Higher education has been associated with better social and economic outcomes for foster youth transitioning to adulthood. Informal mentorship is helpful in supporting young people to and through higher education. The present study uses an established typology of informal mentoring, core, and capital, to explore the characteristics of these mentoring relationships over time. Specifically, the present study answers two questions: (1) Are core mentoring relationships more stable over time? and (2) Do capital mentoring relationships for foster youth students promote relationships with other capital mentors? Survey participants were recruited predominantly through community-based child welfare organizations specifically for foster care alumni and campus support programs at 4-year universities. Youth completed interviews over three waves that asked questions on what supportive people they had in their lives. While core mentors are more stable over time, there was no relationship between having capital mentors and promoting more informal mentoring relationships. Implications around the importance of social capital for these young people and how informal mentors can act as a mobilized form of social capital are discussed.

Implications (Reprinted from the Discussion)

For youth with foster care experience, social relationships and supports with caring adults can play a significant role in their successful transition to adulthood. Understanding the composition and dynamics associated with social support networks for foster youth transitioning away from the foster care system and into different roles and settings can also contribute to the success of this particularly vulnerable group of individuals. In this study, we examined informal mentoring networks, dichotomized as core and capital mentors, and how these networks changed over time for foster youth during their first 2 years on a 4-year university campus. This study offered a unique opportunity to explore social network losses and gains associated with transitioning away from the foster care system into a higher education setting. The stability associated with early social relationships and the potential to replenish lost social capital incurred during a transitional period are important dynamics in the calculus of social support for transitional-age youth with foster care experience.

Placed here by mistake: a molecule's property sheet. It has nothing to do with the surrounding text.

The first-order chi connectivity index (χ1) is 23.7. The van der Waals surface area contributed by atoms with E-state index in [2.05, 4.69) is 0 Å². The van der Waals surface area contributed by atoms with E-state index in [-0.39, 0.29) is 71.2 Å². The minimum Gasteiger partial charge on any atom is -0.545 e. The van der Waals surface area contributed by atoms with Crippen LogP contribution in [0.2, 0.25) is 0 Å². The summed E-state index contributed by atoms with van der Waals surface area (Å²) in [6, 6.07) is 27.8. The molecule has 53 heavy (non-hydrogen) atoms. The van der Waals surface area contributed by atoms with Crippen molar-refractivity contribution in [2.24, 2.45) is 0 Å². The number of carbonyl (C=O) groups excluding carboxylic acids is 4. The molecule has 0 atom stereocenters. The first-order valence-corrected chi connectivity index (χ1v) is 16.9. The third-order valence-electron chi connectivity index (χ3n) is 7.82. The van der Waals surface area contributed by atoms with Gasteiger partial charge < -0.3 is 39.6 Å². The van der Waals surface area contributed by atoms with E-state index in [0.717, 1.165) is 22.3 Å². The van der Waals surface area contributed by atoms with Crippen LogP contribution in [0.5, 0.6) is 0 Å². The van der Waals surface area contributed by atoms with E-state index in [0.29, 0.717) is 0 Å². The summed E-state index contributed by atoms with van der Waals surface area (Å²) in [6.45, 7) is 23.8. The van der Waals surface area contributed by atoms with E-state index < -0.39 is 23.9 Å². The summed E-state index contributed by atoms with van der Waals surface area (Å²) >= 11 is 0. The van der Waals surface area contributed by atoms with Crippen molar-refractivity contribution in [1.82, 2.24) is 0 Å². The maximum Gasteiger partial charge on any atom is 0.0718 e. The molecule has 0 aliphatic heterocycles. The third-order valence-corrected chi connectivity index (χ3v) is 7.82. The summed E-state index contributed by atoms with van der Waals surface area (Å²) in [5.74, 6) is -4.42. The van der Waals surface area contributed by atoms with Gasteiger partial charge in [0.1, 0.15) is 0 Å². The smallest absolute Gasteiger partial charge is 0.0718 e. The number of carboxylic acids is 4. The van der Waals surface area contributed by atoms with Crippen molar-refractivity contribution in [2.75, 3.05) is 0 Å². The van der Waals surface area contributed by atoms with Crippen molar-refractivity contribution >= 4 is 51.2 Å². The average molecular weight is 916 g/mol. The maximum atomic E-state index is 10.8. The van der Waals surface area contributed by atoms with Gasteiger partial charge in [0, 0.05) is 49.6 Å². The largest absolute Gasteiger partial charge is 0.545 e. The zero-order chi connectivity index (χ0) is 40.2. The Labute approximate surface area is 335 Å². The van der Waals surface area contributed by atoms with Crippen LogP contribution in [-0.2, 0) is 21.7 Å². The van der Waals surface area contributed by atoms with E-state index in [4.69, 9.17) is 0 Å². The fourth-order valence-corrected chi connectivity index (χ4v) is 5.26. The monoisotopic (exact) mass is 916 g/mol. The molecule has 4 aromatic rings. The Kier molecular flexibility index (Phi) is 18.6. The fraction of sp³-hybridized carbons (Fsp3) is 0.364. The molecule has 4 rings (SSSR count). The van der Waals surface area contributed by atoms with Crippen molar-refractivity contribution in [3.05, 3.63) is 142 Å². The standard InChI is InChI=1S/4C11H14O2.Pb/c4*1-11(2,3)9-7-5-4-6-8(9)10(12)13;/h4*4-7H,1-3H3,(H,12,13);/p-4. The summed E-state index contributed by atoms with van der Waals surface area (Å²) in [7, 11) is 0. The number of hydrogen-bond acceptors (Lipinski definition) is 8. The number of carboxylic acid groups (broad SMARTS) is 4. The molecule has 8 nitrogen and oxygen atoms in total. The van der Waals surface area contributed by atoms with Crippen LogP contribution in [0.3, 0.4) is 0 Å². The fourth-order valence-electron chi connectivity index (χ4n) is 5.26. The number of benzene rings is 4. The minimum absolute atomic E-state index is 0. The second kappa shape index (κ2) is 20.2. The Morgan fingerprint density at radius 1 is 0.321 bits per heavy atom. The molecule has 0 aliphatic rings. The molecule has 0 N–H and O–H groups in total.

The findings in this study demonstrated greater stability for core mentoring relationships (e.g., extended family, friends), with the majority of core mentoring relationships persisting over time (i.e., involving the same alters). Previous research indicates that core mentoring relationships are more likely to involve instrumental support (housing, food, and financial assistance) for youth with foster care experience transitioning to adulthood through higher education (see Gowdy & Hogan, 2021). The stability observed for these relationships may be requisite for some foster youth students to facilitate some semblance of a safety net related to material sufficiency and essential needs. Marginalized populations often rely on bonding capital, capital associated with common within-group characteristics and close relationships, to maintain, albeit often tenuous, supports and resources necessary for day-to-day survival (Dominguez & Watkins, 2003; Lukasiewicz et al., 2019; Martin-West, 2019). Unfortunately, bonding capital has not proven very useful in the promotion or advancement of marginalized populations, particularly along economic lines (Brisson, 2009; Scales et al., 2020; Zhang et al., 2011).